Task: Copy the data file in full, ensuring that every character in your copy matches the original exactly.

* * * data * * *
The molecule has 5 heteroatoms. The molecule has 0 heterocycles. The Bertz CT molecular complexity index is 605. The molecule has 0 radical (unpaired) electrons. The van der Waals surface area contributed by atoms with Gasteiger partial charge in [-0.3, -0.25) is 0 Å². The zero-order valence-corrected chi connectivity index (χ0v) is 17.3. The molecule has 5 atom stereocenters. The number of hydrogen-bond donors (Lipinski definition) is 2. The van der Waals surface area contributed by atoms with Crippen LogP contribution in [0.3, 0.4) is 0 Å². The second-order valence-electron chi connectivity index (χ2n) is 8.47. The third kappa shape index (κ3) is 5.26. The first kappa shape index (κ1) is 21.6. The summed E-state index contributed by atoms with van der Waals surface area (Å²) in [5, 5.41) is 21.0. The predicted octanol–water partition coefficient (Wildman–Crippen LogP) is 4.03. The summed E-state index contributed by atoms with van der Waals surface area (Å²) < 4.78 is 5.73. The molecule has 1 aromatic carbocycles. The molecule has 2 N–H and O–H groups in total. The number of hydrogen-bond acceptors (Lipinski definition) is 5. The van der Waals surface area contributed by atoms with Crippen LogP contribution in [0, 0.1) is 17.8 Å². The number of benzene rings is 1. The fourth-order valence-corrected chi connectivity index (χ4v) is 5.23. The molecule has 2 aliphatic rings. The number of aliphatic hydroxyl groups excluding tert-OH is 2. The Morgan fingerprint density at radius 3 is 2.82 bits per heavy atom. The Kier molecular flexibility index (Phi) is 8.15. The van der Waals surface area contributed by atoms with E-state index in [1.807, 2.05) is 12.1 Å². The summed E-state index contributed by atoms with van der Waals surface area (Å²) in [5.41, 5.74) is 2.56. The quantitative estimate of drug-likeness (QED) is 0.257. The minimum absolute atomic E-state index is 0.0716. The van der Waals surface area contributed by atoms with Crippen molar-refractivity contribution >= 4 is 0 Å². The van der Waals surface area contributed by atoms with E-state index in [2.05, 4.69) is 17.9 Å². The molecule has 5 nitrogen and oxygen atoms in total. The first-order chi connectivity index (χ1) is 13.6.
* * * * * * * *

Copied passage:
The molecule has 5 heteroatoms. The molecule has 0 heterocycles. The Bertz CT molecular complexity index is 605. The molecule has 0 radical (unpaired) electrons. The van der Waals surface area contributed by atoms with Gasteiger partial charge in [-0.3, -0.25) is 0 Å². The zero-order valence-corrected chi connectivity index (χ0v) is 17.3. The molecule has 5 atom stereocenters. The number of hydrogen-bond donors (Lipinski definition) is 2. The van der Waals surface area contributed by atoms with Crippen LogP contribution in [0.3, 0.4) is 0 Å². The second-order valence-electron chi connectivity index (χ2n) is 8.47. The third kappa shape index (κ3) is 5.26. The first kappa shape index (κ1) is 21.6. The summed E-state index contributed by atoms with van der Waals surface area (Å²) in [5, 5.41) is 21.0. The predicted octanol–water partition coefficient (Wildman–Crippen LogP) is 4.03. The summed E-state index contributed by atoms with van der Waals surface area (Å²) < 4.78 is 5.73. The molecule has 1 aromatic carbocycles. The molecule has 2 N–H and O–H groups in total. The number of hydrogen-bond acceptors (Lipinski definition) is 5. The van der Waals surface area contributed by atoms with Crippen LogP contribution in [0, 0.1) is 17.8 Å². The number of benzene rings is 1. The fourth-order valence-corrected chi connectivity index (χ4v) is 5.23. The molecule has 2 aliphatic rings. The number of aliphatic hydroxyl groups excluding tert-OH is 2. The Morgan fingerprint density at radius 3 is 2.82 bits per heavy atom. The Kier molecular flexibility index (Phi) is 8.15. The van der Waals surface area contributed by atoms with E-state index in [1.807, 2.05) is 12.1 Å². The summed E-state index contributed by atoms with van der Waals surface area (Å²) in [5.41, 5.74) is 2.56. The quantitative estimate of drug-likeness (QED) is 0.257. The minimum absolute atomic E-state index is 0.0716. The van der Waals surface area contributed by atoms with Crippen molar-refractivity contribution >= 4 is 0 Å². The van der Waals surface area contributed by atoms with E-state index in [2.05, 4.69) is 17.9 Å². The molecule has 5 nitrogen and oxygen atoms in total. The first-order chi connectivity index (χ1) is 13.6.